The Lifesavas: This is Why We’re Fly

On an 80-degree Philadelphia evening, The Lifesavas are chilling in the green room of Philadelphia’s Khyber bar venue. Huddled around dozens of untouched Heinekens on ice, the Portland, Oregon trio is focused less than an hour before they perform. The veteran artists are touring their second album, the recently-released Gutterfly. With its ‘70s themes, George […]


an 80-degree Philadelphia evening, The Lifesavas are chilling in the

green room of Philadelphia’s Khyber bar venue. Huddled around dozens of

untouched Heinekens on ice, the Portland, Oregon trio is focused less

than an hour before they perform. The veteran artists are touring their

second album, the recently-released Gutterfly. With its ‘70s

themes, George Clinton and Camp Lo appearances, and peculiar

back-story, the soundtrack to a non-existent film is perhaps the kind

of creativity that Hip-Hop demands in these oversaturated, ephemeral

times.     The voices of the group, Jumbo and Vursatyl, take

turns weighing in on The Lifesavas’ message and purpose while DJ Shines

attentively looks on, getting a few ideas in. Cool, calm and collected,

the trio would leave the interview to headline an evening of West Coast

independent Hip-Hop 3,000 miles from home, to dozens of fans locked

into the movement. Gutterfly comes across like a Blacksploitation soundtrack. Within that genre, what are some of your favorite films? Jumbo: The Mack.Vursatyl: Definitely The Mack.Jumbo: And the soundtracks to those. Vursatyl: Of course Black Cesar and Superfly, and their How much is Gutterfly, starting with its title, based off of Superfly?Jumbo: It’s not. It’s loosely based – the characters are, loosely based from The Mack, but not really. There’s another flick called Coonskin, which was the original title to a film renamed Street Fight.

It’s half animated and half [cinema]. It was voiced-over by Barry

White, Scatman Carruthers, Phillip Michael Thomas. None of those

characters were actually based on those, because there was a movie that

wasn’t made called Gutterfly, which we created. The characters, the director, it was all created by The Lifesavas.

A lot of critics and fans thought it was a movie from back in the day

that never came out. Was that confusion intentional?Vursatyl:

The goal was, for lack of a better example – if you dig Yesterday’s New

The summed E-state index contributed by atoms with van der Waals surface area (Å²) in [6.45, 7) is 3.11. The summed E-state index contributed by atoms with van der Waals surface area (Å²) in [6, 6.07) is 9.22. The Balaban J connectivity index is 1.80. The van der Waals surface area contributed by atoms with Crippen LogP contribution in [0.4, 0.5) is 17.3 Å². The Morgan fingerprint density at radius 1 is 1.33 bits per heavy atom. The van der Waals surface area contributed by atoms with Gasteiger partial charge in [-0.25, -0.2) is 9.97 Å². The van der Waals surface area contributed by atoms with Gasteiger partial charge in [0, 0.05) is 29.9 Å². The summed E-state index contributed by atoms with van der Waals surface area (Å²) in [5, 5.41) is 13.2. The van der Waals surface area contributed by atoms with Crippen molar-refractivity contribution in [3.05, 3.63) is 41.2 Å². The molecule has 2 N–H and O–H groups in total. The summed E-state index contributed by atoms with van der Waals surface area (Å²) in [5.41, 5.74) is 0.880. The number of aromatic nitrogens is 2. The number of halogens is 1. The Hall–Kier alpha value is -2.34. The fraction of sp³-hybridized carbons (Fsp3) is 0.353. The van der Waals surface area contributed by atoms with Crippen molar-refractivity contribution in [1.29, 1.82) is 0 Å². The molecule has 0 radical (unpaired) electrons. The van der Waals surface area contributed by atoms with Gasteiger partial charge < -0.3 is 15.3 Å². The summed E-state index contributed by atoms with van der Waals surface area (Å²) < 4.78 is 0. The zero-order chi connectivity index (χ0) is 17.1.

Quintet [one of the alter-groups by] Madlib, there’s this back-story to

how that group exists, despite the fact that the workings is all just

him. It’s same thing; we just wanted to create this whole back-story

for what Gutterfly was all about. Idealistically, it would be

all of us in character from the gate – in costume, in character, till

after this campaign is over. So even when you talk to us now, it’d be

[personas] Bumpy, Sleepy and Jimmy Slimwater. The movie would really

play out in front of peoples’ faces, but it’s really tough to deliver

that with no money, going city to So like Prince Paul’s Prince Among Thieves?Jumbo: No, it was different than Prince Among Thieves,

because our purpose – the intentional thing we did do was to create

urban legend. So if it threw people [off], that wasn’t necessarily a

ploy, but that’s why we say “loosely based.” We wanted to enough to

your imagine. If you listen to the record, it’s not 100% in character.

Half of it is the character and half is The Lifesavas, so you’ve got a

good Like you said, you’re going from

city to city on thin dollars. How important do you think it is have to

creative concepts and back-stories in today’s independent Hip-Hop

climate?Jumbo: It definitely holds your interest. If you see

something that’s interesting, we’re all gonna want to be up on it. The

idea is staying power. If you’ve got something with some depth in the

creativity, some layers that make you want to go back and listen to or

read about or tell your friend, then it stays around longer. That makes

it timeless; that was the goal from the outset.

Vursatyl, the last time we spoke, you were candid with me in telling me

that in your life you’ve been shot, and put in positions to shoot at

others. That really stuck with me. Does it bother you that there’s a